Visual impairment resulting from pathologic myopia is a serious issue worldwide.1 This is mainly due to the development of different types of myopic maculopathy, such as diffuse atrophy, patchy atrophy, lacquer cracks, myopic choroidal neovascularization (CNV), and CNV-related macular atrophy. In fact, myopic maculopathy is the leading cause of blindness in Japan,2 the second most common cause of blindness in China3 and in the elderly urban Danish population,4 and the third leading cause of blindness in Latinos 40 years and older in the United States.5 In addition, over the past 50 years, parallel to the increase in the prevalence of myopia in general, the prevalence of high myopia has markedly increased, especially in the East Asian countries, with 80% of 18-year-old high school graduates being myopic and 20% of 18-year-old high school graduates having a severe degree of myopia.6,7 Moreover, a recent review article estimated that the prevalence of high myopia will increase from 2.7% of the world's population in 2000 to 9.8% by 2050.8 Although not all eyes with high myopia develop vision-threatening macular complications, researchers are now concerned that the recent increase in the prevalence of high myopia may lead to future increases in the incidence of low vision and blindness worldwide because the higher degrees of myopia are associated with an increased risk of severe types of myopic maculopathy.
Despite being a major cause of visual impairment worldwide, myopic maculopathy has not been consistently defined until recent years. The lack of a standardized definition of myopic maculopathy has made it difficult to perform direct comparison or to pool data from different studies to evaluate the prevalence, incidence, and pattern of individual lesion subtypes. To overcome this problem, in 2015 an international panel of researchers in myopia (the Meta-Analysis for Pathologic Myopia Study Group; the META-PM Study Group) proposed a simplified, uniform classification system for myopic maculopathy after reaching a consensus among myopia experts supported by intra- and interobserver agreement.9 In this review article, we describe a novel classification system of myopic maculopathy established by the META-PM Study Group and summarize the current therapeutic strategy for each lesion along with the limitations in managing these conditions.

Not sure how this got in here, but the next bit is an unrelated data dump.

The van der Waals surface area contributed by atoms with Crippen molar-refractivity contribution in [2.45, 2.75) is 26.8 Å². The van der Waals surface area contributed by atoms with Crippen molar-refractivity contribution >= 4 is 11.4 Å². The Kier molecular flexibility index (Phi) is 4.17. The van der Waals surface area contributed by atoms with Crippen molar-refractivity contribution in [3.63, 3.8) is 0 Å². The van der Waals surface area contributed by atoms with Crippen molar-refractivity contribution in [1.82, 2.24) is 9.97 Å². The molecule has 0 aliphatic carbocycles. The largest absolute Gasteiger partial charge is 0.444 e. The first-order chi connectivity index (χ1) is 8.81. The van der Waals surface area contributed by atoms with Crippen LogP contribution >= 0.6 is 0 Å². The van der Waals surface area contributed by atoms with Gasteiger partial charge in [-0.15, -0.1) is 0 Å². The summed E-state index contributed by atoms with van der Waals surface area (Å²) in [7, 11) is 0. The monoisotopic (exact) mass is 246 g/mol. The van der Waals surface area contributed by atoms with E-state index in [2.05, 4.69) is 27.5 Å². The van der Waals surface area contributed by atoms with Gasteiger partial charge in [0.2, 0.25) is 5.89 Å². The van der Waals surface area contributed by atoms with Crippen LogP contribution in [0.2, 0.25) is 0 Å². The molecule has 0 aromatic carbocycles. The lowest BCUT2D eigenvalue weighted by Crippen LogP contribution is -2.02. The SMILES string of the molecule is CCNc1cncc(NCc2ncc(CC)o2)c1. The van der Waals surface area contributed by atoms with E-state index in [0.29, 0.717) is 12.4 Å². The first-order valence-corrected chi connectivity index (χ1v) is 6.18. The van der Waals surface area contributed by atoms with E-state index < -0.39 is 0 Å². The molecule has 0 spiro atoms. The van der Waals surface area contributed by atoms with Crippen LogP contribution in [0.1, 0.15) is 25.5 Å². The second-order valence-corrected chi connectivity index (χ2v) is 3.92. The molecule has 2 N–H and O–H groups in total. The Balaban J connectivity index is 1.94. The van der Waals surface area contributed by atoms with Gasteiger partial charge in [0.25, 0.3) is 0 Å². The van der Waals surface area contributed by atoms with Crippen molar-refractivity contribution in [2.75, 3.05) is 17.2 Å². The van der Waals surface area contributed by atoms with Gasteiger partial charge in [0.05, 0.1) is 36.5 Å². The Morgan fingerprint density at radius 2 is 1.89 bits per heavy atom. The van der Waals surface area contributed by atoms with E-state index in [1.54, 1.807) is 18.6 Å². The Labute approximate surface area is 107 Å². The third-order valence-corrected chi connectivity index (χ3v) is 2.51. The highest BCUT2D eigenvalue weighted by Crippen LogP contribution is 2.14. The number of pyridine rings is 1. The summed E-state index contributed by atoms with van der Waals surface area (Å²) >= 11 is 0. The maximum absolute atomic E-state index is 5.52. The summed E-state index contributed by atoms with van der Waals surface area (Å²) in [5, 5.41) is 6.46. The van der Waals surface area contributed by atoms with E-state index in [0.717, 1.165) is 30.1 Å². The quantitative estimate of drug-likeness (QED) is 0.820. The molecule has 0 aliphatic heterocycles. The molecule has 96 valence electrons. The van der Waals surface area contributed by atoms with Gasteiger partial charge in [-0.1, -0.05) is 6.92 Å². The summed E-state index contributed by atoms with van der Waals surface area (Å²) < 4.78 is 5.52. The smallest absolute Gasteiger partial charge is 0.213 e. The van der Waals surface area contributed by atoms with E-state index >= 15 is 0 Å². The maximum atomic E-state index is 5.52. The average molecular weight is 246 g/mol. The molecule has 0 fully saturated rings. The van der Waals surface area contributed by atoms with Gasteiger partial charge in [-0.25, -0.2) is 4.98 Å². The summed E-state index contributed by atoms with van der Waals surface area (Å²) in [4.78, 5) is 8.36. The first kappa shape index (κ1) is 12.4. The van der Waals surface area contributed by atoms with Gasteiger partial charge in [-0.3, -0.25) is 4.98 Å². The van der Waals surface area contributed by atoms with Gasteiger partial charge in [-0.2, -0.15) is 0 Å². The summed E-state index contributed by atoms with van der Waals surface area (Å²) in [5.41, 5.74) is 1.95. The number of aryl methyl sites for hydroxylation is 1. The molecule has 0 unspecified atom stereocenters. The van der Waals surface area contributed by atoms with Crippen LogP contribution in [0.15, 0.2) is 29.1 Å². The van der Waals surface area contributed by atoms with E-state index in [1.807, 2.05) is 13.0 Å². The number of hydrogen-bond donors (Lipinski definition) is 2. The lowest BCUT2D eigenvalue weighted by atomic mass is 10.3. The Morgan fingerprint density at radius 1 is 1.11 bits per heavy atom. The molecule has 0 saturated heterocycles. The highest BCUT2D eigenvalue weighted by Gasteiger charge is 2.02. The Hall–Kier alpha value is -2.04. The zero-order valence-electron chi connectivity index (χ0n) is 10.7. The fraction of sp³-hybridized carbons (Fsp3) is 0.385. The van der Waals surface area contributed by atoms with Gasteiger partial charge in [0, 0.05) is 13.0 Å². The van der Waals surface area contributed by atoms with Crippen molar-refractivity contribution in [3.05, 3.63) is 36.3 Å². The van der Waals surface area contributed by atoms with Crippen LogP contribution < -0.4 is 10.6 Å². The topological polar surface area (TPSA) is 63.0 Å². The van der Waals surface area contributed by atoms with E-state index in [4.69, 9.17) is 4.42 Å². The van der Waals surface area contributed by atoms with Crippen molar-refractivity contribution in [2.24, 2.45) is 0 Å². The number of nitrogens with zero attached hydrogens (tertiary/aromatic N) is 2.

CLASSIFICATION OF MYOPIC MACULOPATHY IN META-PM STUDY
In the META-PM classification, lesions of myopic maculopathy are classified into 5 categories (Fig. 1): “no myopic retinal lesions” (category 0), “tessellated fundus only” (category 1) (Fig. 1A), “diffuse chorioretinal atrophy” (category 2) (Fig. 1B), “patchy chorioretinal atrophy” (category 3) (Fig. 1C), and “macular atrophy” (category 4) (Fig. 1F). These categories were defined based on long-term clinical observations that tracked the progression patterns and risk of myopic CNV development at each stage. Three additional features were added to these categories and were included as “plus signs”: (1) lacquer cracks (Fig. 1D), (2) myopic CNV, and (3) Fuchs spot (Fig. 1E). The reason for separately defining these plus signs is that these 3 types of lesions have been shown to be strongly associated with central vision loss, but they do not fit into any particular category and may develop from, or coexist in, eyes with any of the myopic maculopathy categories described above. Based on this new classification, pathologic myopia is defined as myopic maculopathy category 2 or above, the presence of a plus sign, or the presence of posterior staphyloma.
FEATURES OF EACH LESION OF MYOPIC MACULOPATHY
Tessellated Fundus (Category 1)
In eyes with high myopia, axial elongation reduces the retinal pigment epithelium (RPE) and leads to hypoplasia of the pigment, allowing for a clear image of the choroidal vessels. Tessellated fundus, along with the myopic conus around the optic disc, is one of the preliminary signs in eyes with high myopia. Tessellation begins to develop around the optic disc, typically in the region between the optic disc and the central fovea. Compared with the eyes of highly myopic patients with diffuse atrophy, the eyes of patients with tessellated fundus are significantly younger and have less myopia, shorter axial length, and less staphyloma.10 A large majority (about 90%) of eyes with only tessellated fundus or no chorioretinal atrophy have an axial length less than 26 mm. As axial length elongates, the percentage of tessellation decreases linearly and becomes 0% when the eye stretches more than31 mm. A decrease in visual acuity does not usually happen in highly myopic eyes with tessellated fundus alone; however, multifocal electroretinogram can detect a reduced amplitude and a delayed latency, even in tessellation alone.11